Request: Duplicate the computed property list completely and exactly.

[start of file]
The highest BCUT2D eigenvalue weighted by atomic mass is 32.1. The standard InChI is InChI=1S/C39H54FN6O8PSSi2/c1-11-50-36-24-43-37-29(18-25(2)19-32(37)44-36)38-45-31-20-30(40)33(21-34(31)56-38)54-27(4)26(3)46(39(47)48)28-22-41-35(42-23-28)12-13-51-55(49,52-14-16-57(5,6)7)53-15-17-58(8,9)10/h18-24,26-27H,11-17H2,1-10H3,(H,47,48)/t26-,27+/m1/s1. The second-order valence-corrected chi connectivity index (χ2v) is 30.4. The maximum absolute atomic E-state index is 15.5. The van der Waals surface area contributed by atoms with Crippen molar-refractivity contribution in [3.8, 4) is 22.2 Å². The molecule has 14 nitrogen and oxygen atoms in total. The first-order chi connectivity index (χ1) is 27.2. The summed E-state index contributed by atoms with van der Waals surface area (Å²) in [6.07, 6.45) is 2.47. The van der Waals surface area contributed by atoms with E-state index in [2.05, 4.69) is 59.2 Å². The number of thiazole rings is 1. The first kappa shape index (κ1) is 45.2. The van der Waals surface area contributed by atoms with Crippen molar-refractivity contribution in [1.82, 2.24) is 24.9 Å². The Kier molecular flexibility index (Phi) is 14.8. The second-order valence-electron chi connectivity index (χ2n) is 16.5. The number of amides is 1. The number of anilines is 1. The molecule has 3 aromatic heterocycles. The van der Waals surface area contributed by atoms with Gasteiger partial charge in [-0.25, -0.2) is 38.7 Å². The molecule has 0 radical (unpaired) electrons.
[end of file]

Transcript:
The highest BCUT2D eigenvalue weighted by atomic mass is 32.1. The standard InChI is InChI=1S/C39H54FN6O8PSSi2/c1-11-50-36-24-43-37-29(18-25(2)19-32(37)44-36)38-45-31-20-30(40)33(21-34(31)56-38)54-27(4)26(3)46(39(47)48)28-22-41-35(42-23-28)12-13-51-55(49,52-14-16-57(5,6)7)53-15-17-58(8,9)10/h18-24,26-27H,11-17H2,1-10H3,(H,47,48)/t26-,27+/m1/s1. The second-order valence-corrected chi connectivity index (χ2v) is 30.4. The maximum absolute atomic E-state index is 15.5. The van der Waals surface area contributed by atoms with Crippen molar-refractivity contribution in [3.8, 4) is 22.2 Å². The molecule has 14 nitrogen and oxygen atoms in total. The first-order chi connectivity index (χ1) is 27.2. The summed E-state index contributed by atoms with van der Waals surface area (Å²) in [6.07, 6.45) is 2.47. The van der Waals surface area contributed by atoms with E-state index in [2.05, 4.69) is 59.2 Å². The number of thiazole rings is 1. The first kappa shape index (κ1) is 45.2. The van der Waals surface area contributed by atoms with Crippen molar-refractivity contribution in [1.82, 2.24) is 24.9 Å². The Kier molecular flexibility index (Phi) is 14.8. The second-order valence-electron chi connectivity index (χ2n) is 16.5. The number of amides is 1. The number of anilines is 1. The molecule has 3 aromatic heterocycles. The van der Waals surface area contributed by atoms with Gasteiger partial charge in [-0.25, -0.2) is 38.7 Å². The molecule has 0 radical (unpaired) electrons.